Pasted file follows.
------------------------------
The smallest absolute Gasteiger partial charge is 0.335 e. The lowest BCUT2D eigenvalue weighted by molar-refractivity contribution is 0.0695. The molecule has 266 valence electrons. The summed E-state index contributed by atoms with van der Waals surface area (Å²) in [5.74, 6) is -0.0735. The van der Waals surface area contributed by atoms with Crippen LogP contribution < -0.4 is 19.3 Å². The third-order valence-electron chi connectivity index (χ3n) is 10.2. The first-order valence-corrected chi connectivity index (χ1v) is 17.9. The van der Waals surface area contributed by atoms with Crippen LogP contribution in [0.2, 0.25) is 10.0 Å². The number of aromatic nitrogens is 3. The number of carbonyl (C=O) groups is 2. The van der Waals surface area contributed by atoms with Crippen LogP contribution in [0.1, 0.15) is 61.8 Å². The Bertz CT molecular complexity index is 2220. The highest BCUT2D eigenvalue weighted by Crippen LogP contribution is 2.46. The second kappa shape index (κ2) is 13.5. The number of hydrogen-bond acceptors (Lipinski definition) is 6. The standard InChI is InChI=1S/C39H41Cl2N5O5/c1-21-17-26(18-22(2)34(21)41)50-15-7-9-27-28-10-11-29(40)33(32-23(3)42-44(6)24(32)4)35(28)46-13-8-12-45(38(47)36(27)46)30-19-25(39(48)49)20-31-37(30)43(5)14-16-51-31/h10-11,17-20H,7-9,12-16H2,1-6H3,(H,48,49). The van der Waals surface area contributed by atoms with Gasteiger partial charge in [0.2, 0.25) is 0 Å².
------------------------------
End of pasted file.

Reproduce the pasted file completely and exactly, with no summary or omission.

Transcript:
The smallest absolute Gasteiger partial charge is 0.335 e. The lowest BCUT2D eigenvalue weighted by molar-refractivity contribution is 0.0695. The molecule has 266 valence electrons. The summed E-state index contributed by atoms with van der Waals surface area (Å²) in [5.74, 6) is -0.0735. The van der Waals surface area contributed by atoms with Crippen LogP contribution < -0.4 is 19.3 Å². The third-order valence-electron chi connectivity index (χ3n) is 10.2. The first-order valence-corrected chi connectivity index (χ1v) is 17.9. The van der Waals surface area contributed by atoms with Crippen LogP contribution in [0.2, 0.25) is 10.0 Å². The number of aromatic nitrogens is 3. The number of carbonyl (C=O) groups is 2. The van der Waals surface area contributed by atoms with Crippen LogP contribution in [0.1, 0.15) is 61.8 Å². The Bertz CT molecular complexity index is 2220. The highest BCUT2D eigenvalue weighted by Crippen LogP contribution is 2.46. The second kappa shape index (κ2) is 13.5. The number of hydrogen-bond acceptors (Lipinski definition) is 6. The standard InChI is InChI=1S/C39H41Cl2N5O5/c1-21-17-26(18-22(2)34(21)41)50-15-7-9-27-28-10-11-29(40)33(32-23(3)42-44(6)24(32)4)35(28)46-13-8-12-45(38(47)36(27)46)30-19-25(39(48)49)20-31-37(30)43(5)14-16-51-31/h10-11,17-20H,7-9,12-16H2,1-6H3,(H,48,49). The van der Waals surface area contributed by atoms with Gasteiger partial charge in [0.2, 0.25) is 0 Å².